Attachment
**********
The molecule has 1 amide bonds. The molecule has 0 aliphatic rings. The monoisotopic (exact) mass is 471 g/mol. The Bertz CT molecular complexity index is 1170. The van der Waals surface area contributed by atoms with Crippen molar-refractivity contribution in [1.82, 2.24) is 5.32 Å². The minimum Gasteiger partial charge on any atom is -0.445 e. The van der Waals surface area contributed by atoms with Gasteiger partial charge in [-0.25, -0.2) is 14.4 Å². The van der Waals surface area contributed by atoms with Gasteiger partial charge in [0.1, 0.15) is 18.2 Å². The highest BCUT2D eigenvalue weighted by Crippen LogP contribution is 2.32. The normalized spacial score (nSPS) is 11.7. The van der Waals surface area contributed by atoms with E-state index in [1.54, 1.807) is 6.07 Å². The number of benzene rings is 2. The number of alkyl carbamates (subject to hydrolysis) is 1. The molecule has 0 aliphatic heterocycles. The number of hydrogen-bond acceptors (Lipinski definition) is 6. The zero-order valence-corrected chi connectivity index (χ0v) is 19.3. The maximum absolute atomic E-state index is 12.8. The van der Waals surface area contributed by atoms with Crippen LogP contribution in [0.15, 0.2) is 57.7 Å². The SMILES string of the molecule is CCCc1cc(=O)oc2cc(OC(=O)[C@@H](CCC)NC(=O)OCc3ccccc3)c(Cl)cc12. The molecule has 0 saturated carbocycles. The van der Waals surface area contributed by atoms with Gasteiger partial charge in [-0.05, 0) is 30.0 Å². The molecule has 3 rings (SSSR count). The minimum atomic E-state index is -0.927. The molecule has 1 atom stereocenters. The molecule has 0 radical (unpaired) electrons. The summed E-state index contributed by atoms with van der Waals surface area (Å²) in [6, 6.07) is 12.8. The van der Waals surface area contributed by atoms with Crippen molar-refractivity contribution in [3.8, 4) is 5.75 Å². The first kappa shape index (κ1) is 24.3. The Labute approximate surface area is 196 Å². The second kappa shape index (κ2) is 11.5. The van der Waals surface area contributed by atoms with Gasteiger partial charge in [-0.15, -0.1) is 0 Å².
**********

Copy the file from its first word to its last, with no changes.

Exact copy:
The molecule has 1 amide bonds. The molecule has 0 aliphatic rings. The monoisotopic (exact) mass is 471 g/mol. The Bertz CT molecular complexity index is 1170. The van der Waals surface area contributed by atoms with Crippen molar-refractivity contribution in [1.82, 2.24) is 5.32 Å². The minimum Gasteiger partial charge on any atom is -0.445 e. The van der Waals surface area contributed by atoms with Gasteiger partial charge in [-0.25, -0.2) is 14.4 Å². The van der Waals surface area contributed by atoms with Gasteiger partial charge in [0.1, 0.15) is 18.2 Å². The highest BCUT2D eigenvalue weighted by Crippen LogP contribution is 2.32. The normalized spacial score (nSPS) is 11.7. The van der Waals surface area contributed by atoms with E-state index in [1.54, 1.807) is 6.07 Å². The number of benzene rings is 2. The number of alkyl carbamates (subject to hydrolysis) is 1. The molecule has 0 aliphatic heterocycles. The number of hydrogen-bond acceptors (Lipinski definition) is 6. The zero-order valence-corrected chi connectivity index (χ0v) is 19.3. The maximum absolute atomic E-state index is 12.8. The van der Waals surface area contributed by atoms with Crippen LogP contribution in [0.15, 0.2) is 57.7 Å². The SMILES string of the molecule is CCCc1cc(=O)oc2cc(OC(=O)[C@@H](CCC)NC(=O)OCc3ccccc3)c(Cl)cc12. The molecule has 0 saturated carbocycles. The van der Waals surface area contributed by atoms with Gasteiger partial charge in [-0.05, 0) is 30.0 Å². The molecule has 3 rings (SSSR count). The minimum atomic E-state index is -0.927. The molecule has 1 atom stereocenters. The molecule has 0 radical (unpaired) electrons. The summed E-state index contributed by atoms with van der Waals surface area (Å²) in [6, 6.07) is 12.8. The van der Waals surface area contributed by atoms with Crippen molar-refractivity contribution in [3.8, 4) is 5.75 Å². The first kappa shape index (κ1) is 24.3. The Labute approximate surface area is 196 Å². The second kappa shape index (κ2) is 11.5. The van der Waals surface area contributed by atoms with Gasteiger partial charge in [-0.15, -0.1) is 0 Å².